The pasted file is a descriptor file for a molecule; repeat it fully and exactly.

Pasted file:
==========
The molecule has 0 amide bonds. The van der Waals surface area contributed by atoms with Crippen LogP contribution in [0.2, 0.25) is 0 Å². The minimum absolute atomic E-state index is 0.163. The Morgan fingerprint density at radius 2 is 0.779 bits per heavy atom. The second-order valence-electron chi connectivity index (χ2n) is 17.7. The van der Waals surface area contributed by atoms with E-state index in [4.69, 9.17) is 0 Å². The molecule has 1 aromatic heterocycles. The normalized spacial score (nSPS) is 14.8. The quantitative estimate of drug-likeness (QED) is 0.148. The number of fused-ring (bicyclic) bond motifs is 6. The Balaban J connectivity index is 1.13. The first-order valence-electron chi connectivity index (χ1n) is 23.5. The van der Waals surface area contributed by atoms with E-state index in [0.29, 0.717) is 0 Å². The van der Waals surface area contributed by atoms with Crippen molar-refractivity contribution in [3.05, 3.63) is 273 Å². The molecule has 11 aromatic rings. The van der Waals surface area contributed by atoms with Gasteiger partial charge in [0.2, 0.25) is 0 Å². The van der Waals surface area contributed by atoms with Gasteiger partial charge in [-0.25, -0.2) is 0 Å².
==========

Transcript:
The molecule has 0 amide bonds. The van der Waals surface area contributed by atoms with Crippen LogP contribution in [0.2, 0.25) is 0 Å². The minimum absolute atomic E-state index is 0.163. The Morgan fingerprint density at radius 2 is 0.779 bits per heavy atom. The second-order valence-electron chi connectivity index (χ2n) is 17.7. The van der Waals surface area contributed by atoms with E-state index in [4.69, 9.17) is 0 Å². The molecule has 1 aromatic heterocycles. The normalized spacial score (nSPS) is 14.8. The quantitative estimate of drug-likeness (QED) is 0.148. The number of fused-ring (bicyclic) bond motifs is 6. The Balaban J connectivity index is 1.13. The first-order valence-electron chi connectivity index (χ1n) is 23.5. The van der Waals surface area contributed by atoms with E-state index in [0.29, 0.717) is 0 Å². The van der Waals surface area contributed by atoms with Crippen molar-refractivity contribution in [3.05, 3.63) is 273 Å². The molecule has 11 aromatic rings. The van der Waals surface area contributed by atoms with Gasteiger partial charge in [0.2, 0.25) is 0 Å². The van der Waals surface area contributed by atoms with Gasteiger partial charge in [-0.25, -0.2) is 0 Å².